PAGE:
Ukrainian forces successfully used these missiles, which have a range of 80 kilometers (50 miles), to target ammunition and fuel depots, strategic bridges, and other important targets in Russian-occupied territories. did. HIMARS can also launch long-range rockets with a range of up to 300 kilometers (about 185 miles) as requested by Ukraine.

But US officials have so far refrained from providing them, fearing they could provoke Russia and escalate the conflict. However, the explosion in Saki has sparked speculation on social media that Ukraine may have finally taken up arms.

Wheat grains are seen inside a storage damaged by a Russian missile strike, as Russia’s attack on Ukraine continues, in Zaporizhzhia Region, Ukraine Aug. 5.
Wheat grains are seen inside a bunker damaged by a Russian missile attack. Zaporizhia Oblast, Ukraine, August 5, as Russia continues to attack Ukraine. Photo credit: STRINGER /REUTERS

Ukrainian military analyst Oleh Zhdanov The Ukrainian Neptune anti-ship missile, which has a range of 100,000 psi, could have hit a Russian air base, said it could have been adapted for use against ground targets and could have been launched from positions in Ukraine north of Crimea. Near Mikolaiv in the west.

Ukrainian forces may also have used Western-supplied Harpoon anti-ship missiles, which can also be used against ground targets and have a range of approximately 300 kilometers (approximately 185 miles). he said.

"Kyiv officials are tight-lipped about it, but the military unofficially admits it was a Ukrainian attack," Zhdanov said. .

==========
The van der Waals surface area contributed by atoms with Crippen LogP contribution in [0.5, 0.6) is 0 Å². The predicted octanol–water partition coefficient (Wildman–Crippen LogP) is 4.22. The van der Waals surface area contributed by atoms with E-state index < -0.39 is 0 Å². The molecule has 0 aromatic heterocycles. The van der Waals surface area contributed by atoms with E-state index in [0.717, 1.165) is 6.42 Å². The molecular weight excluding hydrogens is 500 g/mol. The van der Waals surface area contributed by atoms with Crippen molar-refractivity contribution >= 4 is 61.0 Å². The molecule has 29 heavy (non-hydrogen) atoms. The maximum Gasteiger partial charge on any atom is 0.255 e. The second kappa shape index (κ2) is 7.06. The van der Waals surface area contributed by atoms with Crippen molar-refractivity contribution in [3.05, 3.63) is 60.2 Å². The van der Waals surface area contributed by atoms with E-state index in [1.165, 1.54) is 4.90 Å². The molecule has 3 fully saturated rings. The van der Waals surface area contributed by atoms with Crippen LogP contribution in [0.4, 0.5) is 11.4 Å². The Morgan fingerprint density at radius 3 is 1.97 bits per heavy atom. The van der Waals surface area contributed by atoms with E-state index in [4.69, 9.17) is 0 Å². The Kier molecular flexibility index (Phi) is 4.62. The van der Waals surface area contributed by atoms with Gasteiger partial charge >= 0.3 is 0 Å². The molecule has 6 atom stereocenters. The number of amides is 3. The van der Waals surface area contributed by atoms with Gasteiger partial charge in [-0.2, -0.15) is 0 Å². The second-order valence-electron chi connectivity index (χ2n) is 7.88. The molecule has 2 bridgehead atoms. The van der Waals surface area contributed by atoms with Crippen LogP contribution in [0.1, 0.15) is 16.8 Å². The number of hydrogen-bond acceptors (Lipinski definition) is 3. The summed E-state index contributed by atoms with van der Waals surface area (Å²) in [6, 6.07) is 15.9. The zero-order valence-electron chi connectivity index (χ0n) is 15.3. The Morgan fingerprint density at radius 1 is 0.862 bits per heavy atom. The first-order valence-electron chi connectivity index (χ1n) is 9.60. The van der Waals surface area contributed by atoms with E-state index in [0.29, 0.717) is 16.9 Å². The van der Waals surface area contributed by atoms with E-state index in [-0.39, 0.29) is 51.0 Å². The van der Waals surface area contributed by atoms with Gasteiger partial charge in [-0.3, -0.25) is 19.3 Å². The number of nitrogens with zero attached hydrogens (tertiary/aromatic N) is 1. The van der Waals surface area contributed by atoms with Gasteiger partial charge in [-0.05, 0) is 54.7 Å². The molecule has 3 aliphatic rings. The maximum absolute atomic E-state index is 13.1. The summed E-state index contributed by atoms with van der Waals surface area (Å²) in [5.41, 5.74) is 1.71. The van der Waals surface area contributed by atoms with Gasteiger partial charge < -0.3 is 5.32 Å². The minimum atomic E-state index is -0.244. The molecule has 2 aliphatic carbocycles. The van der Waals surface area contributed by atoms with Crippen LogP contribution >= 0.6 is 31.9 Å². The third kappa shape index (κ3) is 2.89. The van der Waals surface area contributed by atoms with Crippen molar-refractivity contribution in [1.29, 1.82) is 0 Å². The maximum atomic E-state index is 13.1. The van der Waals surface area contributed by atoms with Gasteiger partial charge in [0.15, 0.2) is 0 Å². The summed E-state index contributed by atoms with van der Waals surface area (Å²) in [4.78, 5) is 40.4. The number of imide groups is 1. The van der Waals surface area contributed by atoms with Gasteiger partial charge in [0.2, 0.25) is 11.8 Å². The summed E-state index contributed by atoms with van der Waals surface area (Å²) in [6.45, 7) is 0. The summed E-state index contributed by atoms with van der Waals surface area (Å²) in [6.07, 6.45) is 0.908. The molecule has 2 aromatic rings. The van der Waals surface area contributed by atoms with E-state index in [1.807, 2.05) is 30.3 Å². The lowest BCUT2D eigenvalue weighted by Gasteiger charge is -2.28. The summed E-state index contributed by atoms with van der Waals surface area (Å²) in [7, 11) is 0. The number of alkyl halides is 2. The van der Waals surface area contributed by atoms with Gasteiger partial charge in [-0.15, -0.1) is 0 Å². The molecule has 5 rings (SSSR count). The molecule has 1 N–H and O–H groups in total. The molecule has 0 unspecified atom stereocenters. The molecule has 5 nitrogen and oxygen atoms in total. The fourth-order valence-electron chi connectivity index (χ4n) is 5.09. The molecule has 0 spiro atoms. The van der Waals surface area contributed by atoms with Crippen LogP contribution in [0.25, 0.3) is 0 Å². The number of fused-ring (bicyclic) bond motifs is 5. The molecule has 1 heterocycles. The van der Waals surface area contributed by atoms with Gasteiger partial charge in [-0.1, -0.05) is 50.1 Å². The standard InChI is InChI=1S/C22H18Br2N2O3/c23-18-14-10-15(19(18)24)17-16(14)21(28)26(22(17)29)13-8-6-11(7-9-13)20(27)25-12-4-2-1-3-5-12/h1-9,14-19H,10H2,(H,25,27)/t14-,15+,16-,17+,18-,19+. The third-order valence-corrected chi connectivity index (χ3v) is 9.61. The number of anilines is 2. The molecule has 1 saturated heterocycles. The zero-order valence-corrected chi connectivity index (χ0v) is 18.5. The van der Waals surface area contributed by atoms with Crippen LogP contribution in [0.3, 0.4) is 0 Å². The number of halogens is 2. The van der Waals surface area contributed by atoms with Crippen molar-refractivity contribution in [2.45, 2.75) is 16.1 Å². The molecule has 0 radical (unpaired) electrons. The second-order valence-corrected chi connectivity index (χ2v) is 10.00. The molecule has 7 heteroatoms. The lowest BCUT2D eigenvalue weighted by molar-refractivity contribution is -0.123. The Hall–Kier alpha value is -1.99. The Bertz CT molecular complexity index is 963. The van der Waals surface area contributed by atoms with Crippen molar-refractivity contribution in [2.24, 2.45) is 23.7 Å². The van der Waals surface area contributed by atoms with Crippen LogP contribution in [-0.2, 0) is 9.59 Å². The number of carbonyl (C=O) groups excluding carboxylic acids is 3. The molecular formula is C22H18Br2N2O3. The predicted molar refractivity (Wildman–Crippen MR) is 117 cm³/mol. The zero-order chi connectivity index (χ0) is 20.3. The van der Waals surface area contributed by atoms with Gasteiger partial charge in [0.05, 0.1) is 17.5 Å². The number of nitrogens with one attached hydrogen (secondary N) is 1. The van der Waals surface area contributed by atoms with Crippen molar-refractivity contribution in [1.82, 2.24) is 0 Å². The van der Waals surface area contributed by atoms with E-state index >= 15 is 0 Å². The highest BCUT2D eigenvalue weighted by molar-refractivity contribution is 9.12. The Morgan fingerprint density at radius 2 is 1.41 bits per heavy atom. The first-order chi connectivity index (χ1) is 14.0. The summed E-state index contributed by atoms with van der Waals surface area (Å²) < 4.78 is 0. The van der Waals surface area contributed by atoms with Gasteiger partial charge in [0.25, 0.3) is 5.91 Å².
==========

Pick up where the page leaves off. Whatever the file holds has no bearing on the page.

If Ukrainian forces were indeed responsible for the blast, it would be the first major attack on a Russian military installation in Crimea, which the Kremlin annexed in 2014. The Russian Black Sea Fleet, anchored in the Crimean port of Sevastopol, where there was a minor explosion at its headquarters last month, blamed Ukrainian saboteurs using makeshift drones.

During the war, Russia reported numerous fires and explosions at ammunition depots in its territory near the Ukrainian border, some of which it blamed on the Ukrainian strike. Ukrainian authorities have largely remained silent about the incident.

Military privately admits it was a Ukrainian attack

Meanwhile, Russian artillery fire Tuesday From the night of , to Wednesday, it attacked areas across Ukraine. In the central region of Dnipropetrovsk, 13 people were killed and 11 injured, said the region's governor, Valentyn Reznichenko.

Leznichenko said Russian troops opened fire on the city of Marganets and nearby villages. The shelling damaged dozens of homes, two schools, and several administrative buildings.

"It was a terrible night," Leznichenko said. "It is very difficult to get a body out from under the rubble. We are facing a brutal enemy who terrorizes our cities and villages every day."

Russian forces also continued to shell the nearby city of Nikopol across the Dnieper from the Zaporizhia nuclear power plant, Europe's largest, occupied by Russia.

Ukraine and Russia have accused each other of shelling Europe's largest nuclear power plant, fueling international fears of catastrophe.